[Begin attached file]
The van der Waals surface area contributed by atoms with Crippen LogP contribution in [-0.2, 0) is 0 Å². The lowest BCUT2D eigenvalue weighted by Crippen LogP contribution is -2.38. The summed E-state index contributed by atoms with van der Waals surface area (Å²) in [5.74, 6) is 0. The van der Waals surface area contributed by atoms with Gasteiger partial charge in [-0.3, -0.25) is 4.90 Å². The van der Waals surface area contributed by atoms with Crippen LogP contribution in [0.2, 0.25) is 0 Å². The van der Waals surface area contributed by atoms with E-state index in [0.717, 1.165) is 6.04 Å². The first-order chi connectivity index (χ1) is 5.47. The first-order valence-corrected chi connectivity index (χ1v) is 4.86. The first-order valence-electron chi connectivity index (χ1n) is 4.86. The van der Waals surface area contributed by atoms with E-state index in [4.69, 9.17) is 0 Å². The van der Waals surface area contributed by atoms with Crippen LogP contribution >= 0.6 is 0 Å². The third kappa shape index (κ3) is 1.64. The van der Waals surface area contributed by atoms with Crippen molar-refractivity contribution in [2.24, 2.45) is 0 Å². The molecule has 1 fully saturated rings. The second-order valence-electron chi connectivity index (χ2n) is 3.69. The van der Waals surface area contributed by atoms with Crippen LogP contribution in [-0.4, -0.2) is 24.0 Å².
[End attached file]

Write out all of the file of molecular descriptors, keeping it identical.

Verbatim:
The van der Waals surface area contributed by atoms with Crippen LogP contribution in [-0.2, 0) is 0 Å². The lowest BCUT2D eigenvalue weighted by Crippen LogP contribution is -2.38. The summed E-state index contributed by atoms with van der Waals surface area (Å²) in [5.74, 6) is 0. The van der Waals surface area contributed by atoms with Gasteiger partial charge in [-0.3, -0.25) is 4.90 Å². The van der Waals surface area contributed by atoms with Crippen LogP contribution in [0.2, 0.25) is 0 Å². The van der Waals surface area contributed by atoms with E-state index in [0.717, 1.165) is 6.04 Å². The first-order chi connectivity index (χ1) is 5.47. The first-order valence-corrected chi connectivity index (χ1v) is 4.86. The first-order valence-electron chi connectivity index (χ1n) is 4.86. The van der Waals surface area contributed by atoms with E-state index in [4.69, 9.17) is 0 Å². The van der Waals surface area contributed by atoms with Crippen LogP contribution >= 0.6 is 0 Å². The third kappa shape index (κ3) is 1.64. The van der Waals surface area contributed by atoms with Crippen molar-refractivity contribution in [2.24, 2.45) is 0 Å². The molecule has 1 fully saturated rings. The second-order valence-electron chi connectivity index (χ2n) is 3.69. The van der Waals surface area contributed by atoms with Crippen LogP contribution in [-0.4, -0.2) is 24.0 Å².